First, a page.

Max Eberl wishes Germany could find a player in the mould of Enzo Fernandez in time for Euro 2024, saying youngsters need to show desire.
Enzo Fernandez is the epitome of the type of footballer Germany must look to produce, according to RB Leipzig sporting director Max Eberl.
Benfica midfielder Fernandez had an excellent World Cup for Argentina and has since been linked with a number of big European clubs, sparking transfer speculation in the January transfer window.
The 21-year-old was an action figure in the team that lifted the trophy, and Eberl said Fernandez and Rodrigo de Paul were the players the industry caught on.
Formerly Borussia Monchengladbach’s sporting director for 14 years, Eberl is regarded as one of the smartest thinkers in German football.
He wants to see leaders produced and believes character can be just as important as skill.
“We should again focus more on this heart for the cause. We have recently moved a bit away from German strengths such as robustness and assertiveness,” Eberl said.
In an interview with Kicker magazine, Eberl talked about players who are nearing the end of their international careers.
With Germany hosting Euro 2024, this is when the pressure is on to field a winning team, and a World Cup group stage exit suggests coach Hansi Flick is a long way from making such a group.
Eberl said: “I think we have excellent footballers in Germany, but we also know that we will lose very important players like Manuel Neuer, Thomas Muller and Ilkay Gundogan.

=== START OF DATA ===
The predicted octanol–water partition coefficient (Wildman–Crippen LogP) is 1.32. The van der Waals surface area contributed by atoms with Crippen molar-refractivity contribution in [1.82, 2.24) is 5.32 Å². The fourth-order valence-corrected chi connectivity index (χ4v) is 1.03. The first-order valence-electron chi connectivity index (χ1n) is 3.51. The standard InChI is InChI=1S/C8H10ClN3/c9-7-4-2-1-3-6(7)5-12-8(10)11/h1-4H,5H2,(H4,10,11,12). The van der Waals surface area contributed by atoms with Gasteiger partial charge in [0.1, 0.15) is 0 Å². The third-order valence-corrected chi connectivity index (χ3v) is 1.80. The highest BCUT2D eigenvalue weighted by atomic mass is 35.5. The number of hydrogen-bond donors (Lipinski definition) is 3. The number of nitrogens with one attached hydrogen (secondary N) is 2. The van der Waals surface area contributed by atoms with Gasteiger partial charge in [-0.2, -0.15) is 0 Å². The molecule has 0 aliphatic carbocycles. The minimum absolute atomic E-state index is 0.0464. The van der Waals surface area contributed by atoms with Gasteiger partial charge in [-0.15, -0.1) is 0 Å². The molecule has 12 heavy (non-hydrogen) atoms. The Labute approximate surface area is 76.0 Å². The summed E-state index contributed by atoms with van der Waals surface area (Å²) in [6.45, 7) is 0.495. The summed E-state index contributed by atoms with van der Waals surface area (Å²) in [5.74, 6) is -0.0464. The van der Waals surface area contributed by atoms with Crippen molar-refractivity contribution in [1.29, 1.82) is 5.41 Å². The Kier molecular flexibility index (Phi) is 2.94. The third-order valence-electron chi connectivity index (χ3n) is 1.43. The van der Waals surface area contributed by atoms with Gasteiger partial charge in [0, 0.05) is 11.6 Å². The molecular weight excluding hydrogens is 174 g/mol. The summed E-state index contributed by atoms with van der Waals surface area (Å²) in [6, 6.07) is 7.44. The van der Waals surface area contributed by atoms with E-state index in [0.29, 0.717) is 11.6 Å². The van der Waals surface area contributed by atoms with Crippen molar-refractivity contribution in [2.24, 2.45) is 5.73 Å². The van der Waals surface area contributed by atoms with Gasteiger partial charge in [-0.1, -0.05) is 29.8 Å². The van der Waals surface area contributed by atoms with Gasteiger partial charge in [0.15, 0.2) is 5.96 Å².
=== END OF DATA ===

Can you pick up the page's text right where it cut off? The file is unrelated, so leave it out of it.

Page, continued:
“We need players like Enzo Fernandez or Rodrigo de Paul with the Argentines. Good footballers who act with total commitment and the ability to work as part of a team. We have lost a bit of that greed to win every single duel.”
Among players from teams that reached the knockout stage of the World Cup and played at least 60 duels, only Croatia’s Mateo Kovacic in the selected group of 16 bettered Fernandez’s 59 percent success rate (40 of 68 duels won).
Germany goalkeeper Neuer broke his leg in a skiing accident after the World Cup and will be out for the rest of the season. He is 36, while his Bayern Munich team-mates Muller is 33 and Manchester City midfielder Gundogan is 32. They are in the twilight of their international careers and the new generation has yet to show they can achieve the success Germany expects.
Eberl added: “Time is clearly against us because in the next 10 to 15 years we will only see what we missed.
“We need to get more boys into football again. And one question would be: does it make sense to have youth academies under the age of eight, or should we keep the boys at their clubs and start the junior academies later?”